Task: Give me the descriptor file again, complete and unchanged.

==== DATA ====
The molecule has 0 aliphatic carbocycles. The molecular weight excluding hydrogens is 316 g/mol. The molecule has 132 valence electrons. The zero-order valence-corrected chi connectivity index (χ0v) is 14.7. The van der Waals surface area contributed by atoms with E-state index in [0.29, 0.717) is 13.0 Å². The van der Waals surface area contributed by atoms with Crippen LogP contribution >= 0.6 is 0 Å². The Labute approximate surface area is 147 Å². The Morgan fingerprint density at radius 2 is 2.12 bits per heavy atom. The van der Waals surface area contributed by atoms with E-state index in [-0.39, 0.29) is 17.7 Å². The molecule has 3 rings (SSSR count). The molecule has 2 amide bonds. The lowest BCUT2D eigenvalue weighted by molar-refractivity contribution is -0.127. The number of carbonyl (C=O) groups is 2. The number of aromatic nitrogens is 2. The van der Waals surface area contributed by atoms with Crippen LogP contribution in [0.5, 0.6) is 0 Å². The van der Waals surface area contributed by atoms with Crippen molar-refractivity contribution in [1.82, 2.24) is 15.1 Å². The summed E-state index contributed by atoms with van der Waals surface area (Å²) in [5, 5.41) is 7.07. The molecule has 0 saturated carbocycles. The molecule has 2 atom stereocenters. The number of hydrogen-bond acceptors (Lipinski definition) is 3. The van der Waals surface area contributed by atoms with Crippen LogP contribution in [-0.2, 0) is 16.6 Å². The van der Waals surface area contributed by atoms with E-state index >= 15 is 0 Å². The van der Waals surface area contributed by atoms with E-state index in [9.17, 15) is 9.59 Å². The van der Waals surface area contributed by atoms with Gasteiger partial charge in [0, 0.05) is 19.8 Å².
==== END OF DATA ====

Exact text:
The molecule has 0 aliphatic carbocycles. The molecular weight excluding hydrogens is 316 g/mol. The molecule has 132 valence electrons. The zero-order valence-corrected chi connectivity index (χ0v) is 14.7. The van der Waals surface area contributed by atoms with E-state index in [0.29, 0.717) is 13.0 Å². The van der Waals surface area contributed by atoms with Crippen LogP contribution >= 0.6 is 0 Å². The Labute approximate surface area is 147 Å². The Morgan fingerprint density at radius 2 is 2.12 bits per heavy atom. The van der Waals surface area contributed by atoms with E-state index in [-0.39, 0.29) is 17.7 Å². The molecule has 3 rings (SSSR count). The molecule has 2 amide bonds. The lowest BCUT2D eigenvalue weighted by molar-refractivity contribution is -0.127. The number of carbonyl (C=O) groups is 2. The number of aromatic nitrogens is 2. The van der Waals surface area contributed by atoms with Crippen LogP contribution in [0.5, 0.6) is 0 Å². The van der Waals surface area contributed by atoms with Crippen molar-refractivity contribution in [1.82, 2.24) is 15.1 Å². The summed E-state index contributed by atoms with van der Waals surface area (Å²) in [5, 5.41) is 7.07. The molecule has 0 saturated carbocycles. The molecule has 2 atom stereocenters. The number of hydrogen-bond acceptors (Lipinski definition) is 3. The van der Waals surface area contributed by atoms with Crippen LogP contribution in [-0.2, 0) is 16.6 Å². The van der Waals surface area contributed by atoms with E-state index >= 15 is 0 Å². The van der Waals surface area contributed by atoms with E-state index in [9.17, 15) is 9.59 Å². The van der Waals surface area contributed by atoms with Gasteiger partial charge in [0, 0.05) is 19.8 Å².